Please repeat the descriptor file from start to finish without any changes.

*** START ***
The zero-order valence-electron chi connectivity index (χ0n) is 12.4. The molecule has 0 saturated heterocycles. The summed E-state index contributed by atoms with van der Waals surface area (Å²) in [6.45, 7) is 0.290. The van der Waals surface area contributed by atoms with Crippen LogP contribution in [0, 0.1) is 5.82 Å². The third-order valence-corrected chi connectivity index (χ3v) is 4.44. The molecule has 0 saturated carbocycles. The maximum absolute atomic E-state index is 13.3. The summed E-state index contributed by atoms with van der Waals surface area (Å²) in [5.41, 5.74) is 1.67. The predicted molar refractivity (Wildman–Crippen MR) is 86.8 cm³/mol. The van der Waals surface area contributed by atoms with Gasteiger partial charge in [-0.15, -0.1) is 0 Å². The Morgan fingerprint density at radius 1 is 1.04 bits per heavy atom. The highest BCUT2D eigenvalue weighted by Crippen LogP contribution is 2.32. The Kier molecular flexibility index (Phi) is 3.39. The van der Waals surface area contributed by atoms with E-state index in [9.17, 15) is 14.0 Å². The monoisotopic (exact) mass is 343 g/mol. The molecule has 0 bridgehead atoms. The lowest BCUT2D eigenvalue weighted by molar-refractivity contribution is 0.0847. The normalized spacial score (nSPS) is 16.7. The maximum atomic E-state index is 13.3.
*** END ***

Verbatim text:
The zero-order valence-electron chi connectivity index (χ0n) is 12.4. The molecule has 0 saturated heterocycles. The summed E-state index contributed by atoms with van der Waals surface area (Å²) in [6.45, 7) is 0.290. The van der Waals surface area contributed by atoms with Crippen LogP contribution in [0, 0.1) is 5.82 Å². The third-order valence-corrected chi connectivity index (χ3v) is 4.44. The molecule has 0 saturated carbocycles. The maximum absolute atomic E-state index is 13.3. The summed E-state index contributed by atoms with van der Waals surface area (Å²) in [5.41, 5.74) is 1.67. The predicted molar refractivity (Wildman–Crippen MR) is 86.8 cm³/mol. The van der Waals surface area contributed by atoms with Gasteiger partial charge in [-0.15, -0.1) is 0 Å². The Morgan fingerprint density at radius 1 is 1.04 bits per heavy atom. The highest BCUT2D eigenvalue weighted by Crippen LogP contribution is 2.32. The Kier molecular flexibility index (Phi) is 3.39. The van der Waals surface area contributed by atoms with E-state index in [9.17, 15) is 14.0 Å². The monoisotopic (exact) mass is 343 g/mol. The molecule has 0 bridgehead atoms. The lowest BCUT2D eigenvalue weighted by molar-refractivity contribution is 0.0847. The normalized spacial score (nSPS) is 16.7. The maximum atomic E-state index is 13.3.